if it would use the driver internal dampening.. then you would have again another factor between all those people... some "I turned dynamic dampening all the way up.. but don't feel a difference to 0" (because they deactivated drivers dampening) ... and such stuff...

    it also means that the driver does need to have dampening then... maybe some wheels don't have dampening... especially when coming from the diy scene.. that might be a thing.. if people develop their own driver..

    for example I wouldn't know how it would work with an mmos driver... I can set dampening in there yes.. but it is a static dampening... if I set it to 0 would the game then still can utilize the drivers dampening? ... also I like ACCs internal dampening more then the dampening from the mmos.. the dampening of acc feels a bit smoother

    I think driver internal dampening and such stuff should be there to tune the hardware to your likings... game internal dampening such things is there to dial in the game..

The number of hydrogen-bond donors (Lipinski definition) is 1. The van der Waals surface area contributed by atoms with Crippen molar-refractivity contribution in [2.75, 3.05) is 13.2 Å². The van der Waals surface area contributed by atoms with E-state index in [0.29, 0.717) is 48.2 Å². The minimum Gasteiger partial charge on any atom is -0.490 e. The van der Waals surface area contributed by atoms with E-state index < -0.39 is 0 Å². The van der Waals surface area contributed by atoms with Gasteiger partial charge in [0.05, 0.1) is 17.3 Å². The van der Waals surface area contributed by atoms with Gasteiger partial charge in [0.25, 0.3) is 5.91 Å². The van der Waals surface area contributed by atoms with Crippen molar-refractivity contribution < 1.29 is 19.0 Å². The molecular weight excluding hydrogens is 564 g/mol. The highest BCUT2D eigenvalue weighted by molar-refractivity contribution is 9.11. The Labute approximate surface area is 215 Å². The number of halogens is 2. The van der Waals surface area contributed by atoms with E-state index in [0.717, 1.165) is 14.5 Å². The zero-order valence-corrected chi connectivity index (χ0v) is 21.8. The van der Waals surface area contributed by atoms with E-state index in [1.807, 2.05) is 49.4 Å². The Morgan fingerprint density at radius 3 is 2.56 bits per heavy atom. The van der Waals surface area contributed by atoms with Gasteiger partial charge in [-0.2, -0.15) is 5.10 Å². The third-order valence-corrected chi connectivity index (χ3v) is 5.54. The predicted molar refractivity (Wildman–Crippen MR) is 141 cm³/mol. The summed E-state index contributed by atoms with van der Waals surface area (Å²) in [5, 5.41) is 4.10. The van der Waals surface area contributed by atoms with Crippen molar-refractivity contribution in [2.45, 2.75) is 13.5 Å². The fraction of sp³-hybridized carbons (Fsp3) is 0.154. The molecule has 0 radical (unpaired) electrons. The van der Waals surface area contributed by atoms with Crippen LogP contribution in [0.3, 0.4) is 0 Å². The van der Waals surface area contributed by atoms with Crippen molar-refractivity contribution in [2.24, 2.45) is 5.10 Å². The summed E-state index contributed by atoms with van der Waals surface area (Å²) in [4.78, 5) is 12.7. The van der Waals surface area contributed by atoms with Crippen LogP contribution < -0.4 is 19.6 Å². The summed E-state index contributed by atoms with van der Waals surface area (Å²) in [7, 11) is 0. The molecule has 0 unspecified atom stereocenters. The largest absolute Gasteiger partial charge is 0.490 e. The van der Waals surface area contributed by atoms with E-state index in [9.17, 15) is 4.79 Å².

like in audio if you measure and filter and EQ a PA System (or hifi or whatever) to have the desired response of the audio system (the driver).... and then there comes the music that is played on it that are mixed and EQed to their specific needs/flavor...(games internal things)


    I don't know if you can drive the damper of the driver dynamic by the game... but even if when.. I wouldn't see a benefit of it.. just more problems.. if it's directly in the game.. it's directly from the source...

    but I am not a ffb developer so I can misunderstand this all completely...

    but in my opinion it's perfect that it is done by ACC itself... in that way.. the developers can also tune it more to their needs I think..then if it goes over a third application and so on..

    because the dynamic dampening is indeed very dynamic it doesn't only depends on the speed and so on but realy what is happening... for example when the tires are not on optimal pressure you can feel it a lot more dampened then when they are on pressure and such things..

    and since we got a slider for it.. we still can tune it to our likings and needs
     
    LeDude83 likes this.